OBJECTS OF THE INVENTION

It is an object of the invention to provide a valve cover suitable for securing valves that lack an external bonnet nut.

It is another object of the invention to provide a valve cover for shut off valves in water lines.

It is still another object of the invention to provide a valve cover for shut off valves in gas lines.

It is yet another object of the invention to provide a valve cover that precludes access to any portion of the valve while the cover is in place.

It is still another object of the invention to provide a valve cover that may be locked securely over the valve.

It is yet another object of the invention to prevent the unauthorized operation of valves.

It is still another object of the invention prevent the unintentional operation of valves.

SUMMARY OF THE INVENTION

The invention comprises a valve cover having a valve cover body, preferably made of two sections. The sections are configured to join together to form a body having line apertures in the sides. These sections will be placed on either side of a valve and brought together. When joined, the sections will enclose the valve, but form line apertures around the inflow and outflow lines leading to and from the valve. The sections may be provided with male and female members to facilitate their engagement. Once the sections are in place around the valve, a cap is placed over the sections to complete the valve cover. The cap is sized to fit the sections tightly and will prevent the sections from separating when the cap is in place. The cap may be provided with a tongue in groove mechanism to prevent the cap from being accidentally removed and to help secure the cap to the valve cover body. The cap and the valve cover body are also preferably provided with locking apertures. When these locking apertures are aligned, the cap may be secured to the valve cover body with a lock. With the valve cover locked in place around a valve, access to the valve is denied such that unauthorized and/or unintentional adjustment of the valve may be prevented.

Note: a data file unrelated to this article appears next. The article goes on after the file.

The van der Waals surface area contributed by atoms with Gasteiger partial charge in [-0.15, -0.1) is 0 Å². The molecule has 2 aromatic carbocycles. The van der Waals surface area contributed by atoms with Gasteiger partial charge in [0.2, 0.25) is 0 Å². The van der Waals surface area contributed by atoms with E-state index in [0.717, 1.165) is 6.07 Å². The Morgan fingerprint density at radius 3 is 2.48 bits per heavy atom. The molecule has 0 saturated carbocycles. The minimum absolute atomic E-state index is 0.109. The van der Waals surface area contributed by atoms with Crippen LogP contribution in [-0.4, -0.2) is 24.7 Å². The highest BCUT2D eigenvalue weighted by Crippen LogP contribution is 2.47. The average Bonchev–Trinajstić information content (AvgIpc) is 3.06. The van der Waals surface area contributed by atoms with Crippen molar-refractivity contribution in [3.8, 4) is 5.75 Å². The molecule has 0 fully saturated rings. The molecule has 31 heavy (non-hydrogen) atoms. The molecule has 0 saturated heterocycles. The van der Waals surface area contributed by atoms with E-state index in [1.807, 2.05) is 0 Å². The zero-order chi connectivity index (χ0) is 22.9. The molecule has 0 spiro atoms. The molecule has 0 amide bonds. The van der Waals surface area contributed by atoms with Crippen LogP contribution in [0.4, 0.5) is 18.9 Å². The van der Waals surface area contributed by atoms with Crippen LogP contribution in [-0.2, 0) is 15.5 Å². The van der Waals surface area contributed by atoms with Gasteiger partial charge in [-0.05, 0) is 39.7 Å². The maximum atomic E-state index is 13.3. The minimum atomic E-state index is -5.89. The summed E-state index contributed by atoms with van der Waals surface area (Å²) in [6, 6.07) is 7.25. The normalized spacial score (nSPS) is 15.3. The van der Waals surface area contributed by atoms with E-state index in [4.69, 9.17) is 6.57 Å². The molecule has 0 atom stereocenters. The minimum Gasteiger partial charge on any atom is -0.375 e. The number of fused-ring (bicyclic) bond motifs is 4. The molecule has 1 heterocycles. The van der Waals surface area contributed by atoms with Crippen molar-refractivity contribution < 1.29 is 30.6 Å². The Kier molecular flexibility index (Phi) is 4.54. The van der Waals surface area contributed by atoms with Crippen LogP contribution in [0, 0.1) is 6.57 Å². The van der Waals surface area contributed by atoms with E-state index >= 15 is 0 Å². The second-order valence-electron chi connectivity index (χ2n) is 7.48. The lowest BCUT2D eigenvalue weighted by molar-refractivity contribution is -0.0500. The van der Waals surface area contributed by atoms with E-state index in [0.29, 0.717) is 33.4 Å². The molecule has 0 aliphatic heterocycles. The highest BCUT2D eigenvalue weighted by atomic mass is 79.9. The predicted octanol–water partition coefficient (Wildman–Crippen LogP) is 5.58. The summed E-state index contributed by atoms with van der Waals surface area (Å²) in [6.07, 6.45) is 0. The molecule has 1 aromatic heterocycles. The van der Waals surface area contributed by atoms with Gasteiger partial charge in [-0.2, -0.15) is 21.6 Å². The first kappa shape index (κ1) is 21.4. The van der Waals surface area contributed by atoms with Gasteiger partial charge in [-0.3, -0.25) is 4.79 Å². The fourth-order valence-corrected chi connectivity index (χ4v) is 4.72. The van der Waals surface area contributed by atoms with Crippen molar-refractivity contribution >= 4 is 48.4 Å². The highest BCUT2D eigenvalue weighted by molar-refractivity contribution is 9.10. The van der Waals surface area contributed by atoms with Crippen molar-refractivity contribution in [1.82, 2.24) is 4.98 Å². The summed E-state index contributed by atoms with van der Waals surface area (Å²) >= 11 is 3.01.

BRIEF DESCRIPTION OF THE FIGURES

FIG. 1 is an exploded view of a preferred embodiment of a valve cover shown around an exemplary valve.

FIG. 2 is an interior side view of a preferred embodiment of a first section of a valve cover body member.

FIG. 3 is an interior side view of a preferred embodiment of a second section of a valve cover body member.

FIG. 4 is a top perspective view of a preferred embodiment of a first and second section of a valve cover body partial engaged.

FIG. 5 is a bottom perspective view of a preferred embodiment of a first and second section of a valve cover body partially engaged.

FIG. 6 is a side view of a preferred embodiment of a first and second section of a valve cover body fully engaged.

FIG. 7 is a top view of a preferred embodiment of a first and second section of a valve cover body fully engaged.

FIG. 8 is a top view of a preferred embodiment of a valve cover cap.

FIG. 9 is a side view of a preferred embodiment of a valve cover cap.

FIG. 10 is a bottom view of a preferred embodiment of a valve cover cap.